Schriever Air Force Base, Colorado. July 15, 2014 – The 2nd Space Operations Squadron accepted satellite control authority of its sixth GPS Block IIF satellite during a ceremony at Schriever AFB on May 30.
Following its launch May 16 from Cape Canaveral, Florida, acquirers from the Space and Missile Systems Center and operators from the 50th and 310th Space Wings first performed an extensive checkout of the spacecraft before placing it into a primary slot in the GPS constellation.
Col. Bill Cooley, director at the Space and Missile Systems Center’s GPS Directorate, started the ceremony by transferring satellite control authority of the vehicle, known as SVN-67, to the 14th Air Force.
Lt. Col. Chad Riden, 14th AF chief of operations, accepted SCA and transferred it to 50 SW Commander, Col. Bill Liquori.
“Today’s successful transfer of satellite control authority is another great example of a total team effort – operations and acquisition, government and industry,” Liquori said. “I’m extremely proud of the 2 SOPS, 19 SOPS, and SMC team for their dedication and commitment to excellence.”
Liquori delegated command and control of SVN-67 to 2 SOPS.
“It continues to be an honor and privilege for 2 SOPS to operate the satellites that make up the Global Positioning System,” said Lt. Col. Thomas Ste. Marie,” 2 SOPS commander. “I cannot say enough good things about the tremendous partnership between the engineers, analysts and acquirers from the Space and Missile Systems Center GPS Program office, the operators from the 19th Space Operations Squadron and the contractors, government civilians and military men and women of the 2nd Space Operations squadron that make such a complicated operation work flawlessly every single time.”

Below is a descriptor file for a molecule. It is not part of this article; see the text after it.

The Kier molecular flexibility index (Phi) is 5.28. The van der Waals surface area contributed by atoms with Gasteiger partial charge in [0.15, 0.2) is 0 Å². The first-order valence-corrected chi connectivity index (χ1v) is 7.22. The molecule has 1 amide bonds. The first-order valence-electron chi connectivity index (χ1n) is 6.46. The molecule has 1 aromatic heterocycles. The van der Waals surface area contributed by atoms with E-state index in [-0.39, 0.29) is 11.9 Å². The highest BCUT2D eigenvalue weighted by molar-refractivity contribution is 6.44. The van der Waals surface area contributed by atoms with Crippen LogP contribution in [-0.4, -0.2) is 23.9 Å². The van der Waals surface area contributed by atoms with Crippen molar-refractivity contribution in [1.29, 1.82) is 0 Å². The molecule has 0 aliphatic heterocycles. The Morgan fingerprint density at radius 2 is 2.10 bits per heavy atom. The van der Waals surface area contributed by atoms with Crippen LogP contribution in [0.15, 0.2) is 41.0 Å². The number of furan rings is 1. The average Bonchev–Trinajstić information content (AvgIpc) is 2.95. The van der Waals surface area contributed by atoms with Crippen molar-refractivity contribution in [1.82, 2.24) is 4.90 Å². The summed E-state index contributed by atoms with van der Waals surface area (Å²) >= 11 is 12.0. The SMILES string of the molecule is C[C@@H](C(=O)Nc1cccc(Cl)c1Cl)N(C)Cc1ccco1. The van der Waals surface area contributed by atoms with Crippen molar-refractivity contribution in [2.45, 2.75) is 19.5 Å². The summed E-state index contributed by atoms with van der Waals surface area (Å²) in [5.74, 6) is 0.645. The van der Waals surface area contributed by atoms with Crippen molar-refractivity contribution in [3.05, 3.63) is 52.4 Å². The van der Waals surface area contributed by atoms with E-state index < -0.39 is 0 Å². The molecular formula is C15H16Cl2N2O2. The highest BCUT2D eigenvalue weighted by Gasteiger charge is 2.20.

Adding a sixth Block IIF to the constellation represents a significant milestone for GPS because SVN-67, will replace the last remaining legacy GPS Block IIA satellite in a primary node.
“SVN-67 is moving into a slot formerly occupied by SVN-34, a GPS Block IIA vehicle that has been broadcasting since the mid-1990s,” said Capt. Achille Aloisi, 2 SOPS GPS mission analysis flight commander.
GPS satellites transmit digital radio signals to receivers on the ground, allowing military and civilian users to calculate their time, location and velocity.
The Block IIF series is the fifth generation of GPS spacecraft and provides improved timing technology, a more jam-resistant military signal and higher powered civilian signal compared to previous models. SVN-67 was designed to operate on orbit for 12 years and includes a reprogrammable processor capable of receiving software uploads.
“The good thing about these Block IIF vehicles is they are all modernized,” Aloisi said. “They can broadcast our newest signals, such as the L2C and L5, and they provide a more flexible capability to users.”
Despite being replaced in its primary slot, SVN-34 is still producing healthy signals and will continue to contribute to GPS missions for the foreseeable future. “We’re moving SVN-34 to a different node so it can back up an older Block IIR satellite,” Aloisi said.
The seventh GPS Block IIF is slated for launch in July. Ultimately, the Air Force plans to launch 12 Block IIFs and has two launches remaining in the planning stage for 2014.